A couple of weekends ago, against all odds, Beng and I celebrated our 43rd wedding anniversary and not coincidentally my 63rd birthday. It seemed like an inspired idea at the time to get hitched as I turned 20, but over the years I’ve wondered if I should have given each day its proper due, and doubled my presents that way. But I soon realized that I was never going to get or find a better gift than Beng—patient, forgiving, and gentle Beng—so January 15 has largely been a day for two.

I adore these two. Read more, here.

Introducing free and open access of visual materials at The Met ...


As of today, all images of public-domain works in The Met collection are available under Creative Commons Zero (CC0). So whether you're an artist or a designer, an educator or a student, a professional or a hobbyist, you now have more than 375,000 images of artworks from our collection to use, share, and remix—without restriction. This policy change to Open Access is an exciting milestone in The Met's digital evolution, and a strong statement about increasing access to the collection and how to best fulfill the Museum's mission in a digital age.

The Met has an incredible encyclopedic collection: 1.5 million objects spanning 5,000 years of culture from around the globe. Since our audience is really the three billion internet-connected individuals around the world, we need to think big about how to reach these viewers, and increase our focus on those digital tactics that have the greatest impact. Open Access is one of those tactics.

The images we're making available under a CC0 license relate to 200,000 public-domain artworks in our collection that the Museum has already digitally catalogued. This represents an incredible body of work by curators, conservators, photographers, librarians, cataloguers, interns, and technologists over the past 147 years of the institution's history. This is work that is always ongoing: just last year we added 21,000 new images to the online collection, 18,000 of which relate to works in the public domain.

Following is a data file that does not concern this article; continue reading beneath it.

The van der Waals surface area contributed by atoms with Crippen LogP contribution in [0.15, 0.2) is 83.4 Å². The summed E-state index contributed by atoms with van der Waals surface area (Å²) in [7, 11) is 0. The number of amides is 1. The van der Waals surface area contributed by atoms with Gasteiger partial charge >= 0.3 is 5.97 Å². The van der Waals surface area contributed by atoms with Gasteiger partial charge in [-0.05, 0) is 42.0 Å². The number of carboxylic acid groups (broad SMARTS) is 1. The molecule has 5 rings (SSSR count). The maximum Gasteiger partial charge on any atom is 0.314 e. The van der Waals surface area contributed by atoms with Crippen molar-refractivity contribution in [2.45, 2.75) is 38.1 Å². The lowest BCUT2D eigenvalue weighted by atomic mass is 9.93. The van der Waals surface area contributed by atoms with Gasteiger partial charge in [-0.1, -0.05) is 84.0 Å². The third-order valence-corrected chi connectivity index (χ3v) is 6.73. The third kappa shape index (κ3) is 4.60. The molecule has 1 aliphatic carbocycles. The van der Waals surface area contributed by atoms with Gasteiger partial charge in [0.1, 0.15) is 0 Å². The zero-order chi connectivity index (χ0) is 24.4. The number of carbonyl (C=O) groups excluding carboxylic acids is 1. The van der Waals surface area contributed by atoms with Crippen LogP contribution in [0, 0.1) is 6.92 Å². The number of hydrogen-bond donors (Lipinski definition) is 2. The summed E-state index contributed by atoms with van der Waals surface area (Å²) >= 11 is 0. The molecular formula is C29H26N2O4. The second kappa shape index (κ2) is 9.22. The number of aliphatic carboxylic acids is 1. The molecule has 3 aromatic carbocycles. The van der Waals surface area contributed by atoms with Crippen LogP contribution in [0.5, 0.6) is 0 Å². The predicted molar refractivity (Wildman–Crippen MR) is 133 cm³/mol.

Read more, here.

Essential gear for the working pro ...


As a working photographer, the center of the universe is your camera bag and its contents. Your cameras and lenses are the tools of your trade. As you may have noted, both are mentioned in plural because just as you wouldn’t jump out of an airplane without a backup parachute, you shouldn’t attempt to photograph an emotionally spiked, non-repeatable event armed with only one camera. The same applies to lenses, too. The many aspects that comprise shooting weddings—portraits, the ceremony, dimly lit environs, tight, crowded quarters and bright outdoor settings—can push both the creative and practical limitations of the most experienced photographers.

Cameras and lenses aside, there are other items that should be part of all wedding photographers’ war chests. Having these items on hand and knowing how to use them can make the difference between a great wedding album and one that’s mundane.

Read more, here.

'Film Dating' online quiz offers film recommendations based on your tastes ...


The quiz was created by Vincent Moschetti of the blog ‘One Year With Film Only,’ where the quiz is hosted. Users are advised to choose images they like based on their technical qualities -- grain, contrast, temperature, and similar -- rather than their composition and subject matter. Users are prompted to provide an email address at the end of the quiz, however, doing so isn't necessary to view the results.

Read more, here.

In the field, Phase One Capture One Pro 10 ...


For some time, Capture One has built its reputation on its efficiency and quality. Much like Phase One’s cameras and other hardware, Capture One has the aura of a truly professional tool, with few unnecessary features, but a whole lot of functionality available for nearly all aspects of image editing. Best known for its tethered-shooting feature set, Capture One has also gradually shifted into being an all-inclusive post-production tool for all aspects of image editing.

Read more, here.